What is clear is that the Democratic Party did not meet the deadline to submit candidates qualifying paperwork. But at some point, either that night or on a subsequent date, the statements of intent were submitted. None of the statements of intent dated February 1ist include a time stamp, despite the Party’s form including a space to record the time received.
Deficiencies in the Law
The law establishes a clear deadline and the Democratic Party clearly failed to meet it. The law, however, also provides no obvious legal recourse or consequence for not meeting the deadline. In fact, it says that a party’s failure to meet the deadline to submit is not a disqualifying event for a candidate. The candidate need only prove that they filed before the qualifying deadline.
Laws surrounding deadlines to qualify are designed to ensure fair and equitable treatment of candidates and parties. The one-hour window in the law for a party to turn in statements of intent is specifically designed to prevent parties from finding candidates to run after the qualifying deadline, when they have the advantage of knowing the field. It is a purposefully quick turnaround.
At a minimum, the situation which unfolded on the qualifying deadline reveals the need to tighten Mississippi’s election laws. There should be some potential consequence to violating them. Otherwise, the protections supposedly afforded by law are illusory. In a scenario where people think there are rules, but they are toothless, our elections are actually less safe. We are lured into a false sense of security.
Good for Me, But Not for Thee
Finally, this revelation comes on the back of the Democratic Party disqualifying two African American candidates for governor. Bob Hickingbottom and Greg Wash were both axed for not filing statements of economic interest with the ethics commission by the February 16th.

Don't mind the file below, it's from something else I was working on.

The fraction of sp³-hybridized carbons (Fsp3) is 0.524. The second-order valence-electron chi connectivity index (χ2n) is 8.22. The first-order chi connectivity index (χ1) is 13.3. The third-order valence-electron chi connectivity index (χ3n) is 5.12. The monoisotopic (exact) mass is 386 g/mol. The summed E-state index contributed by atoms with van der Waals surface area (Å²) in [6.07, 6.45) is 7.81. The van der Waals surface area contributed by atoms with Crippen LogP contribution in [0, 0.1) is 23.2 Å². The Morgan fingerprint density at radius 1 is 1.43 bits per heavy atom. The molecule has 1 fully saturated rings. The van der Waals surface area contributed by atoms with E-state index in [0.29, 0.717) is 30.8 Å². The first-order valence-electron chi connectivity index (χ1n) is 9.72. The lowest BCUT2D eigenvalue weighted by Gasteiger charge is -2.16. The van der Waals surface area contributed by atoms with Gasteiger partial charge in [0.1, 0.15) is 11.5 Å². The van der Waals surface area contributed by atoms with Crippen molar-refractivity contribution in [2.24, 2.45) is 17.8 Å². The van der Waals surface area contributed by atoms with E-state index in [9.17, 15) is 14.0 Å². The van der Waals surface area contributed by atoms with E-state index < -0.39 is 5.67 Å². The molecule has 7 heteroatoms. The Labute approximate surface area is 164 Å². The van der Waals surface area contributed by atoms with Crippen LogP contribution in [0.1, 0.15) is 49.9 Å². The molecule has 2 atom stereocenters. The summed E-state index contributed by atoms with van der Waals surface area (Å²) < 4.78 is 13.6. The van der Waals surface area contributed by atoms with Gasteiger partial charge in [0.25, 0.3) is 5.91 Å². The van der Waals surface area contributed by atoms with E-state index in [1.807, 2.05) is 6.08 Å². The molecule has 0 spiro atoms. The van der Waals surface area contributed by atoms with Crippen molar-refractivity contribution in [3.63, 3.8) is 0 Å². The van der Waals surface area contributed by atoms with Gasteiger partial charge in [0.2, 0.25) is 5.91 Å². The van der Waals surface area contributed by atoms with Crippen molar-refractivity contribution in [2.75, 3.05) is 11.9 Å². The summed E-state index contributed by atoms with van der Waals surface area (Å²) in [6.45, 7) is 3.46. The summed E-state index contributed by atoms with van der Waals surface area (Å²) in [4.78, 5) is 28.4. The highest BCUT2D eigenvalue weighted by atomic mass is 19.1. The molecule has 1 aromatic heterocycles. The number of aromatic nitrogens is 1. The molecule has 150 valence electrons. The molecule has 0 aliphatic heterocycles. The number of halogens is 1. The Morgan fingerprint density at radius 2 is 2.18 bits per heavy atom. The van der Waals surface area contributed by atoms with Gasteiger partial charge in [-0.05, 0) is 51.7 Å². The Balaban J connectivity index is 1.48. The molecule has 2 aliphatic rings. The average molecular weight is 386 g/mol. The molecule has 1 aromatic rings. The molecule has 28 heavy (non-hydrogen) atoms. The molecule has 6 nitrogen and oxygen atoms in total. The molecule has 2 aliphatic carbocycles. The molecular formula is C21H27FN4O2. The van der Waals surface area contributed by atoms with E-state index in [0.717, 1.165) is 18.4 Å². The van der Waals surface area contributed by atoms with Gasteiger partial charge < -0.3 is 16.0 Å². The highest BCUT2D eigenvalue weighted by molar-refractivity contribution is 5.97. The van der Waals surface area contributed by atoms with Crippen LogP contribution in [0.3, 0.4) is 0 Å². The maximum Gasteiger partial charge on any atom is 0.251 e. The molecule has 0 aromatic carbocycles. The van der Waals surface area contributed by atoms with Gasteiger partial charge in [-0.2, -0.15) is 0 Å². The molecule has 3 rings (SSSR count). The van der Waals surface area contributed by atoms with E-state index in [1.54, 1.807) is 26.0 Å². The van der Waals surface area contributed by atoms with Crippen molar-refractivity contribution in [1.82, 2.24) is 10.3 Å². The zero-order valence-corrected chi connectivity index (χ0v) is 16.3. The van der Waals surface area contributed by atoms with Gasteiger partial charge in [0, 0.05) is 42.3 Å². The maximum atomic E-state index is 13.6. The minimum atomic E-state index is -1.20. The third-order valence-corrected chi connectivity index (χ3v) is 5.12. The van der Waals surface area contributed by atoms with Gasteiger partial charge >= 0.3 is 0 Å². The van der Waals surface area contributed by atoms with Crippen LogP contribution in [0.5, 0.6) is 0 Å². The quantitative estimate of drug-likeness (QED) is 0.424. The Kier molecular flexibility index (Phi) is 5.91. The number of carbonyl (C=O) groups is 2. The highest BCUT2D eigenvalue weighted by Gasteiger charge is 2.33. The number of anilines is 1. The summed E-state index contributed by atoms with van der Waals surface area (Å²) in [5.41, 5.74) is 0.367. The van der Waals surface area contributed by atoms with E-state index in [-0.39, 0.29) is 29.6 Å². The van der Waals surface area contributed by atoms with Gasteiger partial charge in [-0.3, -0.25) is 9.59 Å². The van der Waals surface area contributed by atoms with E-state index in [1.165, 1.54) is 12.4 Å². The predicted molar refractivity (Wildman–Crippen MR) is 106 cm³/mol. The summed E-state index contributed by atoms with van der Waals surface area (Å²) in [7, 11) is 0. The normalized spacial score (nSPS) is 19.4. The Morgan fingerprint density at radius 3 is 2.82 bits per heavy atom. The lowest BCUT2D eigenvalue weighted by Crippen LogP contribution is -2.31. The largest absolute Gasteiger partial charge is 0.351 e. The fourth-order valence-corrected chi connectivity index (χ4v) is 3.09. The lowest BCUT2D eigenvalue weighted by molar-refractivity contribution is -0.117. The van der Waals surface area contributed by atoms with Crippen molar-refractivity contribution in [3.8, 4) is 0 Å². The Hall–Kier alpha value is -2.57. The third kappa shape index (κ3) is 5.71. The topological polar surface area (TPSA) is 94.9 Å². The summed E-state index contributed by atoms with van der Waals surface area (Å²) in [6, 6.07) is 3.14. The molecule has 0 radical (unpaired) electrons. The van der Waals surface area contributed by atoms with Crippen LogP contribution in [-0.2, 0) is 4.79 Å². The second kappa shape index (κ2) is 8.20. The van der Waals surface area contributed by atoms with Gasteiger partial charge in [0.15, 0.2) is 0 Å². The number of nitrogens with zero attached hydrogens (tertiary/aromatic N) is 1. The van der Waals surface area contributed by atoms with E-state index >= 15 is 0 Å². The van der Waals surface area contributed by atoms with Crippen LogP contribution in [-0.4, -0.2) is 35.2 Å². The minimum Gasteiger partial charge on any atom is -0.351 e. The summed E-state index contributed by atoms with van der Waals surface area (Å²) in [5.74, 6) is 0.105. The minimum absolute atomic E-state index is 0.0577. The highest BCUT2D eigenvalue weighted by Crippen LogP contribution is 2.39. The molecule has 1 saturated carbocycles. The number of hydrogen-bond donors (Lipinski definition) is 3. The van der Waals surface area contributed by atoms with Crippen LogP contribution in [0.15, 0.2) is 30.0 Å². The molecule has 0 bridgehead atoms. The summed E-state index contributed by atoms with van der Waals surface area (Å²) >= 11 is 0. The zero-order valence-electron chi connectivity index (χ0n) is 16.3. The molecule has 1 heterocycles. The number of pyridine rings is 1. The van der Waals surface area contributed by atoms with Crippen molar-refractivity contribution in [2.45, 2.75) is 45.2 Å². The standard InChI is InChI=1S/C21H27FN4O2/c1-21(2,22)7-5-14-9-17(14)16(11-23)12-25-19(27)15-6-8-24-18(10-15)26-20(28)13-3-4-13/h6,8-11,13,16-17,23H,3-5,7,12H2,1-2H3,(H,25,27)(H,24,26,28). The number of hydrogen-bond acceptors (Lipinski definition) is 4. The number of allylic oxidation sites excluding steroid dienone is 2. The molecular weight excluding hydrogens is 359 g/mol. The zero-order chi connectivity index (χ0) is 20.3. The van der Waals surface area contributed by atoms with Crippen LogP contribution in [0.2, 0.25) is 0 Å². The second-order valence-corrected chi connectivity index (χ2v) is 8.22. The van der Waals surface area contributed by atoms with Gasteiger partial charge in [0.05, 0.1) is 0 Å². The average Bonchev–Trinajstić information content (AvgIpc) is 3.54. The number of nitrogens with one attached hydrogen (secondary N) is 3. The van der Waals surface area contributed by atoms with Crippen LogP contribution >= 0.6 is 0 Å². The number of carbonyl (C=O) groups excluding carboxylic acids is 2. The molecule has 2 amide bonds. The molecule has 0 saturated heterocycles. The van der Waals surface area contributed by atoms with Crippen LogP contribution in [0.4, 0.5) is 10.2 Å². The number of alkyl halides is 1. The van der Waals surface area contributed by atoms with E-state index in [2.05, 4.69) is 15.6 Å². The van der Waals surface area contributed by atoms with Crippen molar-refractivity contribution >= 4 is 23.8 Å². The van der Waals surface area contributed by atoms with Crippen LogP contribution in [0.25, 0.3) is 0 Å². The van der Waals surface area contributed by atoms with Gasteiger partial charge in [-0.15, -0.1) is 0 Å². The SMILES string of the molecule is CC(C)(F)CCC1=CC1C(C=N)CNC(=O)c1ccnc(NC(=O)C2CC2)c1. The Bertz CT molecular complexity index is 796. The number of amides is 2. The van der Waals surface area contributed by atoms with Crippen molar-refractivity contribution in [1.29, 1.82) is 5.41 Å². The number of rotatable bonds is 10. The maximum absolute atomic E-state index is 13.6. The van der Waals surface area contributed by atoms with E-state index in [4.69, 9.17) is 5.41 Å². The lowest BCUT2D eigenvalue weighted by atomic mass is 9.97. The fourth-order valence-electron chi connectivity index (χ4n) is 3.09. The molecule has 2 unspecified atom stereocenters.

As Magnolia Tribune first exposed last Sunday, fifty-six other Democratic candidates for statewide and legislative office also did not file statements of economic interest by the February 16th deadline. They were not similarly disqualified.
Under the law, there is a thirty-day window past the deadline before the Ethics Commission even deems a candidate delinquent. After thirty days, the Ethics Commission provides notice. From the date of delinquency notice, there is another fifteen-day window to file before fines can begin accruing. In other words, the two disqualified candidates are not even deemed delinquent yet. That date of delinquency would be March 18th under the law.
Since our initial report, both the Secretary of State’s office and the Ethics Commission have echoed the understanding that failure to file a statement of economic interest is not a disqualifying event.
Setting aside the merits, it is peculiar that a party, which failed to meet its own statutory obligation, would apply this level of stridency and selectivity to disqualify two of its own candidates.